Great attempt, sorry it failed. But you haven’t failed. You have done more good than you can imagine with your post. But right now you need some help and that is what we are here for. I want to give you what I feel are your best two options right now. First, it is only your business what you do with your bees or how you keep them. You either need to do a crop and chop and get it over with so they have some time to get things straightened out or put them back in the Nuc box and order a couple of Langstroth hive bodies and 15 frames. You can try the foundationless route if you like. And if you use all wood not plastic you can do a crop and chop early next year when they have time to build up. If I lived nearby I’d bring you a couple of hive bodies and help you out. There is no substitute in this situation for a good mentor. Perhaps someone down your way could step up and help out a little. One question, are the nuc frames wood or plastic?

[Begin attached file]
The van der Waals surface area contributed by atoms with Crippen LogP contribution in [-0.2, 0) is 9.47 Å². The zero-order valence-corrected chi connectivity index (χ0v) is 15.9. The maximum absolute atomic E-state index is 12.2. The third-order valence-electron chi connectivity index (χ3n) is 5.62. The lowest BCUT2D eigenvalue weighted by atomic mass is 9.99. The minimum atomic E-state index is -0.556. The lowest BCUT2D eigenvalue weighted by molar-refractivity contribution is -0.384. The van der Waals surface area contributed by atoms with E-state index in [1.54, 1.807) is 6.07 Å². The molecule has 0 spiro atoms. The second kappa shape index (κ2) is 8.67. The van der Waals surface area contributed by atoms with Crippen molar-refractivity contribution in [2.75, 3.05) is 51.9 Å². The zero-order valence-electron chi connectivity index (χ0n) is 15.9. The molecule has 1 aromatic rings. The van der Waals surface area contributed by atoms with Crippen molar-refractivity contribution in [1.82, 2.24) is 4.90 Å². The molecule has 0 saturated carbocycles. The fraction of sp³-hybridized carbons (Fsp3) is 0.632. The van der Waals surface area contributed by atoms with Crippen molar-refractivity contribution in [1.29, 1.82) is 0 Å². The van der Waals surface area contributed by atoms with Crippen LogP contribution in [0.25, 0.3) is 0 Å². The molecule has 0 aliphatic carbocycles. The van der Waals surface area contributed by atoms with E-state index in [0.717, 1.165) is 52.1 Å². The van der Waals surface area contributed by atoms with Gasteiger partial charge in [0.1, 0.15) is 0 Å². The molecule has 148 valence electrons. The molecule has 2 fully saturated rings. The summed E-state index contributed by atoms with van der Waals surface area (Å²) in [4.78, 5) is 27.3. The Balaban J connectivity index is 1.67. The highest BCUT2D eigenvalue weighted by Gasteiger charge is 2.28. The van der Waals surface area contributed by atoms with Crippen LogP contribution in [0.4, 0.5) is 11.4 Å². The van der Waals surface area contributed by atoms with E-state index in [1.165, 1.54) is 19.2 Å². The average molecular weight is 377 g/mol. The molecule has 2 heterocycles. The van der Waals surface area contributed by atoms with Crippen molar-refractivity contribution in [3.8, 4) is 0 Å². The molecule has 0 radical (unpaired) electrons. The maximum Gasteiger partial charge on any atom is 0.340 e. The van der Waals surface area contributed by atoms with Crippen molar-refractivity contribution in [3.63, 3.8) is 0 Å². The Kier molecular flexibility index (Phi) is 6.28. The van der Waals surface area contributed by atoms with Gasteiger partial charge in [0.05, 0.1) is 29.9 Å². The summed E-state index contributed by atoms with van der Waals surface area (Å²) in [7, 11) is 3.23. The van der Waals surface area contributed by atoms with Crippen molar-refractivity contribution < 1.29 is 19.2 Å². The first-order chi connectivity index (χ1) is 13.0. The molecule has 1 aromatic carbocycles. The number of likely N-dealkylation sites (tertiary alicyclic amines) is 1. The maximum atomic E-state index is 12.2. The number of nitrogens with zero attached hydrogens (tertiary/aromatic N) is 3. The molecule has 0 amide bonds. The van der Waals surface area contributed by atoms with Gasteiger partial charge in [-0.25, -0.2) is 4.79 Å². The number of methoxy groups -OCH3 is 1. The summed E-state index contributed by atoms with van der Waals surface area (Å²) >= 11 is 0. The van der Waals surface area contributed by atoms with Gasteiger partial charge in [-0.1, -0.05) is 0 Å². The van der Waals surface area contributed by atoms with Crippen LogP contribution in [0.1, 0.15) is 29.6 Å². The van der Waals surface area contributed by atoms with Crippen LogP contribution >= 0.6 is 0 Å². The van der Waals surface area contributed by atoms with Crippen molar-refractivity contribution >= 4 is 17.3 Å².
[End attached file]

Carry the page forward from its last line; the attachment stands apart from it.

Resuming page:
Sorry I just went back and read that you put them in a Langstroth already. I'll leave the advice that won't be taken or already was. Good for you.
    Last edited by DavesBees; 07-01-2010 at 09:36 PM. Reason: Lauren was two steps ahead of me.
    Dave - PM me if you are interested in natural beekeeping in Hancock County Maine.
    http://www.davesbees.com

  14. #14
    Join Date
    Jun 2010
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    Polk Co, NC, USA
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    201

    Default Re: Nuc to TBH: what NOT to do.

    Quote Originally Posted by Omie View Post